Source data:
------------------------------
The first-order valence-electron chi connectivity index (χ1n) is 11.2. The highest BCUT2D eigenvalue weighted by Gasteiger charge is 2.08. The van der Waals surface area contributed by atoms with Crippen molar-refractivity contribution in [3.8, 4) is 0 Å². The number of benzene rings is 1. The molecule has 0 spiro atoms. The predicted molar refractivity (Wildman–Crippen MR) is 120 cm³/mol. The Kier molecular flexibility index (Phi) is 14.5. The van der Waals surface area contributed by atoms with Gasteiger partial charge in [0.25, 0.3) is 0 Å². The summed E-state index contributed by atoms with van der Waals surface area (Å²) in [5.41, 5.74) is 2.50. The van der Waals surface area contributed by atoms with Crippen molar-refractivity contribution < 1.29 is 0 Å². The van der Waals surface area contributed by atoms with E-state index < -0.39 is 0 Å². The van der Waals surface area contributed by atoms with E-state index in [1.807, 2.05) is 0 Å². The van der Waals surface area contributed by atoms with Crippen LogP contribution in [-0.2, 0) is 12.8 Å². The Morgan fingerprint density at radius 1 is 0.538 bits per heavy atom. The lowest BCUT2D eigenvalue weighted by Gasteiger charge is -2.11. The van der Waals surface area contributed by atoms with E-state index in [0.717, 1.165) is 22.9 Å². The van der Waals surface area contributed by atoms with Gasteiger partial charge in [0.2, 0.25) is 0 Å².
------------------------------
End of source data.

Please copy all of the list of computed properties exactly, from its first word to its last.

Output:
The first-order valence-electron chi connectivity index (χ1n) is 11.2. The highest BCUT2D eigenvalue weighted by Gasteiger charge is 2.08. The van der Waals surface area contributed by atoms with Crippen molar-refractivity contribution in [3.8, 4) is 0 Å². The number of benzene rings is 1. The molecule has 0 spiro atoms. The predicted molar refractivity (Wildman–Crippen MR) is 120 cm³/mol. The Kier molecular flexibility index (Phi) is 14.5. The van der Waals surface area contributed by atoms with Gasteiger partial charge in [0.25, 0.3) is 0 Å². The summed E-state index contributed by atoms with van der Waals surface area (Å²) in [5.41, 5.74) is 2.50. The van der Waals surface area contributed by atoms with Crippen molar-refractivity contribution < 1.29 is 0 Å². The van der Waals surface area contributed by atoms with E-state index < -0.39 is 0 Å². The van der Waals surface area contributed by atoms with E-state index in [1.807, 2.05) is 0 Å². The van der Waals surface area contributed by atoms with Crippen LogP contribution in [-0.2, 0) is 12.8 Å². The Morgan fingerprint density at radius 1 is 0.538 bits per heavy atom. The lowest BCUT2D eigenvalue weighted by Gasteiger charge is -2.11. The van der Waals surface area contributed by atoms with E-state index in [0.717, 1.165) is 22.9 Å². The van der Waals surface area contributed by atoms with Gasteiger partial charge in [0.2, 0.25) is 0 Å².